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Meet Jamie Chamberlin

Today we’d like to introduce you to Jamie Chamberlin.

So, before we jump into specific questions about the business, why don’t you give us some details about you and your story.
I have enjoyed a vibrant and varied career as a classical soprano, most notably, right here in Southern California, since graduating with my Master of Music degree from UCLA in 2004.

The Music Department at UCLA was truly the hub of my artistic development. It was where I honed my versatility as a singer; participating in both opera and musical theater productions, and curating recital programs that pushed the envelope, stylistically speaking. It was also where I discovered a unique talent for the interpretation and execution of challenging contemporary music- which has become my calling card as a singing actress.

As I reflect on my formative years at UCLA, I am struck with wonder that I’ll be teaching Vocal Technique for Beginners during UCLA’s summer session this year. To be hired as a lecturer at my alma mater is one of those full-circle moments in life, and I am hopeful that it will lead more opportunities to teach on the University level.

Because of connections I made as a student at UCLA (and successful auditions, of course) I was engaged with the LA Phil for a World Premiere (“Wing on Wing”, 2004), and by LA Opera, where I have appeared in a variety of community concerts and in the chorus of 49 main stage productions, making my solo debut in “Idomeneo and Aida. I have also become a mainstay at Long Beach Opera, where I performed the roles that have put me on the map as a singer- Cunegonde in “Candide” and Marilyn Monroe in the US premiere of the jazz noir opera, “Marilyn Forever’.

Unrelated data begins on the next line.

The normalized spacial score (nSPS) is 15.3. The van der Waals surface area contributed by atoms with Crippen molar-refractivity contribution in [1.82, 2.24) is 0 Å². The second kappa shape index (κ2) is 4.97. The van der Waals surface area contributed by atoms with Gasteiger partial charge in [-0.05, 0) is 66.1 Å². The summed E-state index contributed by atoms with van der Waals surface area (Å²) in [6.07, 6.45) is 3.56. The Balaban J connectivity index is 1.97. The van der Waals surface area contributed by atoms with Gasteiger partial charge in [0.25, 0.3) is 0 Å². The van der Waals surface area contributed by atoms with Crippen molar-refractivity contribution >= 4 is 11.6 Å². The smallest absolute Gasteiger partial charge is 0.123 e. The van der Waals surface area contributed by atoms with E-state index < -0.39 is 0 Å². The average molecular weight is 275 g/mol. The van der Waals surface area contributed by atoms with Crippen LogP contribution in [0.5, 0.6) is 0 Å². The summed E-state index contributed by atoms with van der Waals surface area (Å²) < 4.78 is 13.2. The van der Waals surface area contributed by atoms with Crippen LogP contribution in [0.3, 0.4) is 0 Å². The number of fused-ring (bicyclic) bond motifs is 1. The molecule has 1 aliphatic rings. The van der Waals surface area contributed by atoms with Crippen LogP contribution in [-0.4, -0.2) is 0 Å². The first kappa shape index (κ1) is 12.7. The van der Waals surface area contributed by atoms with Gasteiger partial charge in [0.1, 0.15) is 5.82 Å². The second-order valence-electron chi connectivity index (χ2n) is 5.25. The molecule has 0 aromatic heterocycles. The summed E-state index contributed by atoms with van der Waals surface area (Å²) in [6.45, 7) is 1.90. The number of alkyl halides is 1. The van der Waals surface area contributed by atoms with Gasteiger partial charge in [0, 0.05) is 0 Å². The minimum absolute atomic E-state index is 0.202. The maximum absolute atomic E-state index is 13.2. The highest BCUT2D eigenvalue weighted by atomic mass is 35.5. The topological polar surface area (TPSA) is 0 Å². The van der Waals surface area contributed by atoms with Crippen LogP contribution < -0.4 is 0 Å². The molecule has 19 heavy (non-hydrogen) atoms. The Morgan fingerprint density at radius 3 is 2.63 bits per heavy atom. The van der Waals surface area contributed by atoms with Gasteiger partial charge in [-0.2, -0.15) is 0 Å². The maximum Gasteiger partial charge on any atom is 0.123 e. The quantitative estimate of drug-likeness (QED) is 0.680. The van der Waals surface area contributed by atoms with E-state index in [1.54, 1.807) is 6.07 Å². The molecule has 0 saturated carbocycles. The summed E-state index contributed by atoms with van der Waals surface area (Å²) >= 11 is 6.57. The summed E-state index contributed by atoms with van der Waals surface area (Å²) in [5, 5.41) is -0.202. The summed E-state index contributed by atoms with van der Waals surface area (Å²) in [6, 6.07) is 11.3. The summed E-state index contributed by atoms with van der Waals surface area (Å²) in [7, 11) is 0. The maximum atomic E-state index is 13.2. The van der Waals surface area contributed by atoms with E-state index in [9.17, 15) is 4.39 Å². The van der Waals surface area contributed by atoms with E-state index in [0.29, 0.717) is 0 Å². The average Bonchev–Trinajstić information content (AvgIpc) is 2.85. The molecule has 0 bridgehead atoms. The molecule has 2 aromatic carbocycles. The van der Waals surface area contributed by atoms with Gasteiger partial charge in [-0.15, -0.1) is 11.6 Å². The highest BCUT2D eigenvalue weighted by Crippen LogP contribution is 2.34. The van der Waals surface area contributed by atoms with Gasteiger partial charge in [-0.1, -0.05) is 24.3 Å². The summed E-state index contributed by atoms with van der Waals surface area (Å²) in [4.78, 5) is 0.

Having spent the majority of the past 15 years as a full-time professional singer, expanding my singing career into teaching is a natural progression. The fact that my opera career has been anything but cookie-cutter has given me a wealth of experience to draw from in my studio. My students get to learn the time-honored traditions of bel canto vocal technique, and can also call upon me to coach them through the uncharted territory of being a modern singer, as the opera industry shifts and becomes more fluid with other genres. It’s a very exciting time, and I am grateful for my varied experiences which have made me able to teach others how to make the most of their instrument while continuing to honor their unique artistic journey.

I believe that unlocking an artist’s full potential requires more than just technical ability. When I was coming up the ladder over a decade ago, things were different. Young opera singers were not encouraged to celebrate their individuality, but rather to maintain status quo and follow a particular sequence of steps. In the past ten years, there has been a cultural shift which now allows for more celebration of uniqueness. Being different isn’t just a good thing- it can be crucial for some. We live in a time of Entrepreneurship, and the reality is that sometimes, you must find and create your own opportunities to be seen in an oversaturated market. My own experience riding out the highs and lows of a career in the arts has benefitted my students immensely. I will always encourage young singers to think outside the box and get creative with their niche, staying as true to themselves as possible, just as I have done. Authenticity builds an audience.